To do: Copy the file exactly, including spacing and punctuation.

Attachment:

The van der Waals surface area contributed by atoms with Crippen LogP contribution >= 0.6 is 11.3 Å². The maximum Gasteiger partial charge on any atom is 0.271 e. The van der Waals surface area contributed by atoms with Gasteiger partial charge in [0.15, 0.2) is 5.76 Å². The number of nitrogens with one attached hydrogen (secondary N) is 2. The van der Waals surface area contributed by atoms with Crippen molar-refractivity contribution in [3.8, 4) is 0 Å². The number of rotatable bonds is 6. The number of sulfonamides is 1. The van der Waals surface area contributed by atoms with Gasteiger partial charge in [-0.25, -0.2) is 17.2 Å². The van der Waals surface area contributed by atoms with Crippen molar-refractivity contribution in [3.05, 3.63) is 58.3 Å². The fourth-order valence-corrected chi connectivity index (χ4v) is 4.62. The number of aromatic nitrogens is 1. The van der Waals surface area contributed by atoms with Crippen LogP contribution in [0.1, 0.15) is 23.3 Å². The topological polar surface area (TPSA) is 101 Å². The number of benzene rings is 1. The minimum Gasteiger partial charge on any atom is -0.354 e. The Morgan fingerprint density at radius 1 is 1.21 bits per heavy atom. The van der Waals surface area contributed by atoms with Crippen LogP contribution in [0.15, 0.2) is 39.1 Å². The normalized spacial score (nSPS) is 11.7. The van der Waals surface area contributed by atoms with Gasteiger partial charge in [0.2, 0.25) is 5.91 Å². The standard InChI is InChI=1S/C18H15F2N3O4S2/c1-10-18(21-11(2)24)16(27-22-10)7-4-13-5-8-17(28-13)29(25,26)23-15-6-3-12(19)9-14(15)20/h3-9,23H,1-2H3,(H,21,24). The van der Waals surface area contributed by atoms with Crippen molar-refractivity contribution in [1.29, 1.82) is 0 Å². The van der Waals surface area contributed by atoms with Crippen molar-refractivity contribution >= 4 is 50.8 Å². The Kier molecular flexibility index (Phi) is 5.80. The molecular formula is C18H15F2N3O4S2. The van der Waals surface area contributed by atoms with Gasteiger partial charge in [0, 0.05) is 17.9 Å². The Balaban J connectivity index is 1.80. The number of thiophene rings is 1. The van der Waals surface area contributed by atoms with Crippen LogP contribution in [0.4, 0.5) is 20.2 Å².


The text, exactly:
The van der Waals surface area contributed by atoms with Crippen LogP contribution >= 0.6 is 11.3 Å². The maximum Gasteiger partial charge on any atom is 0.271 e. The van der Waals surface area contributed by atoms with Gasteiger partial charge in [0.15, 0.2) is 5.76 Å². The number of nitrogens with one attached hydrogen (secondary N) is 2. The van der Waals surface area contributed by atoms with Crippen molar-refractivity contribution in [3.8, 4) is 0 Å². The number of rotatable bonds is 6. The number of sulfonamides is 1. The van der Waals surface area contributed by atoms with Gasteiger partial charge in [-0.25, -0.2) is 17.2 Å². The van der Waals surface area contributed by atoms with Crippen molar-refractivity contribution in [3.05, 3.63) is 58.3 Å². The fourth-order valence-corrected chi connectivity index (χ4v) is 4.62. The number of aromatic nitrogens is 1. The van der Waals surface area contributed by atoms with Crippen LogP contribution in [0.1, 0.15) is 23.3 Å². The topological polar surface area (TPSA) is 101 Å². The number of benzene rings is 1. The minimum Gasteiger partial charge on any atom is -0.354 e. The Morgan fingerprint density at radius 1 is 1.21 bits per heavy atom. The van der Waals surface area contributed by atoms with Crippen LogP contribution in [0.15, 0.2) is 39.1 Å². The normalized spacial score (nSPS) is 11.7. The van der Waals surface area contributed by atoms with Gasteiger partial charge in [0.2, 0.25) is 5.91 Å². The standard InChI is InChI=1S/C18H15F2N3O4S2/c1-10-18(21-11(2)24)16(27-22-10)7-4-13-5-8-17(28-13)29(25,26)23-15-6-3-12(19)9-14(15)20/h3-9,23H,1-2H3,(H,21,24). The van der Waals surface area contributed by atoms with Crippen molar-refractivity contribution in [1.29, 1.82) is 0 Å². The van der Waals surface area contributed by atoms with Crippen molar-refractivity contribution >= 4 is 50.8 Å². The Kier molecular flexibility index (Phi) is 5.80. The molecular formula is C18H15F2N3O4S2. The van der Waals surface area contributed by atoms with Gasteiger partial charge in [0, 0.05) is 17.9 Å². The Balaban J connectivity index is 1.80. The number of thiophene rings is 1. The van der Waals surface area contributed by atoms with Crippen LogP contribution in [0.4, 0.5) is 20.2 Å².